Whether the food industry can play a constructive role in battling public health and environmental problems is a heavily debated question. On the one end, global companies like Coca-Cola are touting their own efforts towards sustainability and are claiming to be making significant inroads. Meanwhile, the Union of Concerned Scientists (UCS) argues that, despite their sustainability rhetoric, companies like the agriculture giant Monsanto only damage sustainability efforts because they are driven mainly by profits and encourage unsustainable practices like pesticide-use. Whereas, writing in the Journal of the American Medical Association (JAMA), Professor Marion Nestle of New York University and Dr. David Ludwig of Harvard University, argue that companies could act in the interest of public health and environment only if guided to do so by consumer demand and public policy and regulation.
This week’s The Economist featured a story on rising global epidemic of obesity that was part of the Special Report on Obesity. I was very enthused by the initial discussion that mirrored much of the analysis that the Development Roast has offered in the past. Yet a grave disappointment ensued when the piece entitled Fat Chance seemed to contradict much of the preceding argument when reaching its conclusion.
The article begins with the now very familiar recounting of the global statistics that show obesity and its accompanying diseases such as diabetes, heart conditions and food-related cancers as the biggest killers worldwide, in both advanced and developing nations. It then went on to admit that such a widespread trend, which is imposing a heavy cost on both public and private purses, as well as causing a reduction in labor productivity, presents a dilemma for a magazine. Read More »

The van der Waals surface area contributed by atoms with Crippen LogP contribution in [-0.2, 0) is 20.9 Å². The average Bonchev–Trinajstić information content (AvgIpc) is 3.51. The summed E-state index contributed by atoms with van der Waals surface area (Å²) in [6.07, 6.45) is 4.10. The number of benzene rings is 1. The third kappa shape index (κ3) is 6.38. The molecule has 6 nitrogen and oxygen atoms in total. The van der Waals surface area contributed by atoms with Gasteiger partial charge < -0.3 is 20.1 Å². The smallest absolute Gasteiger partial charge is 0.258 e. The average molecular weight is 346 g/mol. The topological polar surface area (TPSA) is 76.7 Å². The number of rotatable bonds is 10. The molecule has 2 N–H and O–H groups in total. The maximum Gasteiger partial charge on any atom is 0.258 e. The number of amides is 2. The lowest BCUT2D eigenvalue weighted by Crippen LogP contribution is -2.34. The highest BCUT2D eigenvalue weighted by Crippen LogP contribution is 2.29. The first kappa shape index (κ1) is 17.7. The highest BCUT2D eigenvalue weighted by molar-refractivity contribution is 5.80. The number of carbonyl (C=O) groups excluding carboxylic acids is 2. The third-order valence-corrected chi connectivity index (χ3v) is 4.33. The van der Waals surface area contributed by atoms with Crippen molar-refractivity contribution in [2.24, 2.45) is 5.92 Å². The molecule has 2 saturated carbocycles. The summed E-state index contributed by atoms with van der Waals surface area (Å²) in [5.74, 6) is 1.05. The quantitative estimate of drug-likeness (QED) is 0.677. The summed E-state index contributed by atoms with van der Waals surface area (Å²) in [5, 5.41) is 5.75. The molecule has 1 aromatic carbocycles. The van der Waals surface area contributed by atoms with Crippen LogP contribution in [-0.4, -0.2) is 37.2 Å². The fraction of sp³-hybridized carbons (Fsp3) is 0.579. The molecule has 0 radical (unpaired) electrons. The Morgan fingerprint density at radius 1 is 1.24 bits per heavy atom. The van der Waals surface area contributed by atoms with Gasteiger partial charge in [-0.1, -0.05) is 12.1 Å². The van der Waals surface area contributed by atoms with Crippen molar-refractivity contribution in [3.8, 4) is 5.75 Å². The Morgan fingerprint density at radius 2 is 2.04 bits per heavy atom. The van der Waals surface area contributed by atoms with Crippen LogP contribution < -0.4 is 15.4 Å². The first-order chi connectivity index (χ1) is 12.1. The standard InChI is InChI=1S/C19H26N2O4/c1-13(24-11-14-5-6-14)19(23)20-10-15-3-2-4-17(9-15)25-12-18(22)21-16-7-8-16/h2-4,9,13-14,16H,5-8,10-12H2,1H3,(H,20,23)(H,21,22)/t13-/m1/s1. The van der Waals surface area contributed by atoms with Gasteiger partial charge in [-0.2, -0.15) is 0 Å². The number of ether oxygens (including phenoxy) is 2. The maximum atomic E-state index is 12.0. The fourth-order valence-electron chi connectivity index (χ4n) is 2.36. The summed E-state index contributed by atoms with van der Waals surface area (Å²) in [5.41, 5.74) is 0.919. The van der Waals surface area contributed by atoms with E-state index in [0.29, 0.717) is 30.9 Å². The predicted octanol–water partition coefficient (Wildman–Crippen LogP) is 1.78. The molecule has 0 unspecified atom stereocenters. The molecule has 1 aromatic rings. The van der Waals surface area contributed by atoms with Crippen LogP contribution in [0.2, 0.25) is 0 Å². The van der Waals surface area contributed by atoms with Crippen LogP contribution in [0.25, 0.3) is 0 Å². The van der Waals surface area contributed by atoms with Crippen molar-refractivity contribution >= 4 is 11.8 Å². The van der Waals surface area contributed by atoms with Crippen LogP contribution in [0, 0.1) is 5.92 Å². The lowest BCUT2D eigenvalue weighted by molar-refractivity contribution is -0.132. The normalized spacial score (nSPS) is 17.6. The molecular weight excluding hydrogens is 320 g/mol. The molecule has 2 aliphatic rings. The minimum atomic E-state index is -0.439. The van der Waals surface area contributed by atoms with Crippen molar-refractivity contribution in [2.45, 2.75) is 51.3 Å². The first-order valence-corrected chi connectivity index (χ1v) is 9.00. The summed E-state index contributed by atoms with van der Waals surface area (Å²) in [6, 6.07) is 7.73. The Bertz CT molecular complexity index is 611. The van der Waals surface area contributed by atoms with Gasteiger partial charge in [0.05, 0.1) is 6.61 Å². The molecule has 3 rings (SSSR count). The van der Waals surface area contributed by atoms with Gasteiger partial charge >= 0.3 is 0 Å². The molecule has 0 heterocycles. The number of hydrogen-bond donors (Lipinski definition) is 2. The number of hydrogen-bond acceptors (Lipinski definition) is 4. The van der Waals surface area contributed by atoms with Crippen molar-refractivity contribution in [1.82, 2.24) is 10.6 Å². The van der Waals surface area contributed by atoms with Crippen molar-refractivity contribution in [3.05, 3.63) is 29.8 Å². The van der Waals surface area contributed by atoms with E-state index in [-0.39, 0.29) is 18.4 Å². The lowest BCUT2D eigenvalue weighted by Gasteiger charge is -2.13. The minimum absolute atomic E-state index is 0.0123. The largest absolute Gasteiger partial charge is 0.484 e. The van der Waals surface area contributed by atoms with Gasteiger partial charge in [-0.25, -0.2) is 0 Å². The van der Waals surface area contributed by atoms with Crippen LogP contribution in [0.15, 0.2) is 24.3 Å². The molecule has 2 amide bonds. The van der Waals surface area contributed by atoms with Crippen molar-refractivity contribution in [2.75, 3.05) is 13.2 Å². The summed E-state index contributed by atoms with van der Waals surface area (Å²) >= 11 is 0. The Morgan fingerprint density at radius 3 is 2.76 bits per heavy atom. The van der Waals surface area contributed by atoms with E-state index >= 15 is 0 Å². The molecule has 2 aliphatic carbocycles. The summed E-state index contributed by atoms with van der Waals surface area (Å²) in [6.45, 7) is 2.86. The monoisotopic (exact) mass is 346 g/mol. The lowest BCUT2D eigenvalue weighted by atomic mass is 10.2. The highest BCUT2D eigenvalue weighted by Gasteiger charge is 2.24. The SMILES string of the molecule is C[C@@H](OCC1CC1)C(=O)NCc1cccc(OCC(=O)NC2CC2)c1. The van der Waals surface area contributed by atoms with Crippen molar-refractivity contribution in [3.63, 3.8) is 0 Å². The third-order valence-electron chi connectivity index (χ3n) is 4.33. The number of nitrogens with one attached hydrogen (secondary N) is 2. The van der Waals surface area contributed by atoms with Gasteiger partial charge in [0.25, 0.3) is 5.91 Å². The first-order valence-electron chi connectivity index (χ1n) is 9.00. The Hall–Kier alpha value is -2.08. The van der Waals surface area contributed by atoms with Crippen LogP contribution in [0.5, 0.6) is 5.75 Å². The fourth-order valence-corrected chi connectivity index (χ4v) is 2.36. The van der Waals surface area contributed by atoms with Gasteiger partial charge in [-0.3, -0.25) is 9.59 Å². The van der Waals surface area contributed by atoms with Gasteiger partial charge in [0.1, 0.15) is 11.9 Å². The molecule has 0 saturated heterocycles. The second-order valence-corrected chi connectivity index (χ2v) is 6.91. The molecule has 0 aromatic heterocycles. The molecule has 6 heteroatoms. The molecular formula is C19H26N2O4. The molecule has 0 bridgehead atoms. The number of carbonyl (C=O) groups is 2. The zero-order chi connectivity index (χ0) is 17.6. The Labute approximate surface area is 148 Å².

Inspiration: Redrawing Green-Fingered Battle Lines–An Interview with the founder of the Guerrilla Gardening Movement in London
The city of London is a very expensive place to live. Most Londoners settle for the cheapest available accommodation; small inner city flats in large, grey, 1970’s purpose-built, ex-council authority blocks. Unfortunately, the relative affordability comes at a price; the surroundings tend to be as grey as the buildings themselves.
This is exactly the setting that Richard Reynolds found himself in eight years ago when he moved to a gloomy area of London known as Elephant and Castle (E&C). Development Roast caught up with Richard to find out how people are redrawing the green-fingered battle lines through the Guerrilla Gardening community that he launched in London—a movement of individuals who secretly reclaim and green neglected city spaces. Read More »